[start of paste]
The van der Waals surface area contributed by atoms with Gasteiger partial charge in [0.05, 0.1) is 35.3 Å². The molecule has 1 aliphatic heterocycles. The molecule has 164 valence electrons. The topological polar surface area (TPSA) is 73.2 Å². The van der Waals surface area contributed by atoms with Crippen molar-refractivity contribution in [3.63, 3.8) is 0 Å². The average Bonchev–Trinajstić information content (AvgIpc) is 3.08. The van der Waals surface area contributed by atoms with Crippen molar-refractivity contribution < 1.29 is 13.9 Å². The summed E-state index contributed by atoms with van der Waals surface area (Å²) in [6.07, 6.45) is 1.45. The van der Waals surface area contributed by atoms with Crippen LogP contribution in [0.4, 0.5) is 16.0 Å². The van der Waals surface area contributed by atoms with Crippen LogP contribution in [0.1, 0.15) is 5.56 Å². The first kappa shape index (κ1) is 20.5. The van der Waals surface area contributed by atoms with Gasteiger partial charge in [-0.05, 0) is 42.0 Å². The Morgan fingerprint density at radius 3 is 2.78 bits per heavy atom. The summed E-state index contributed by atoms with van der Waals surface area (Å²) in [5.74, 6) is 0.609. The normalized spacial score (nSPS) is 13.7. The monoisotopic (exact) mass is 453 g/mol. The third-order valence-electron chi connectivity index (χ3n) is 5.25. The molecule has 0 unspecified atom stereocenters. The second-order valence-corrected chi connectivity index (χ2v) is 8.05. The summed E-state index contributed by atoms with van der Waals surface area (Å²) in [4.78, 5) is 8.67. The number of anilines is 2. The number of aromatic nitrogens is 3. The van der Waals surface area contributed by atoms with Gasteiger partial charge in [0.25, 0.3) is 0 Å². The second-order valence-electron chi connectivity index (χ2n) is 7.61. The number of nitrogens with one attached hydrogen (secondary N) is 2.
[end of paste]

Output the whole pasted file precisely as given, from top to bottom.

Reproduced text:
The van der Waals surface area contributed by atoms with Gasteiger partial charge in [0.05, 0.1) is 35.3 Å². The molecule has 1 aliphatic heterocycles. The molecule has 164 valence electrons. The topological polar surface area (TPSA) is 73.2 Å². The van der Waals surface area contributed by atoms with Crippen molar-refractivity contribution in [3.63, 3.8) is 0 Å². The average Bonchev–Trinajstić information content (AvgIpc) is 3.08. The van der Waals surface area contributed by atoms with Crippen molar-refractivity contribution < 1.29 is 13.9 Å². The summed E-state index contributed by atoms with van der Waals surface area (Å²) in [6.07, 6.45) is 1.45. The van der Waals surface area contributed by atoms with Crippen LogP contribution in [0.4, 0.5) is 16.0 Å². The van der Waals surface area contributed by atoms with Crippen LogP contribution in [0.1, 0.15) is 5.56 Å². The first kappa shape index (κ1) is 20.5. The van der Waals surface area contributed by atoms with Gasteiger partial charge in [-0.05, 0) is 42.0 Å². The Morgan fingerprint density at radius 3 is 2.78 bits per heavy atom. The summed E-state index contributed by atoms with van der Waals surface area (Å²) in [5.74, 6) is 0.609. The normalized spacial score (nSPS) is 13.7. The monoisotopic (exact) mass is 453 g/mol. The third-order valence-electron chi connectivity index (χ3n) is 5.25. The molecule has 0 unspecified atom stereocenters. The second-order valence-corrected chi connectivity index (χ2v) is 8.05. The summed E-state index contributed by atoms with van der Waals surface area (Å²) in [4.78, 5) is 8.67. The number of anilines is 2. The number of aromatic nitrogens is 3. The van der Waals surface area contributed by atoms with Gasteiger partial charge in [0.25, 0.3) is 0 Å². The second-order valence-electron chi connectivity index (χ2n) is 7.61. The number of nitrogens with one attached hydrogen (secondary N) is 2.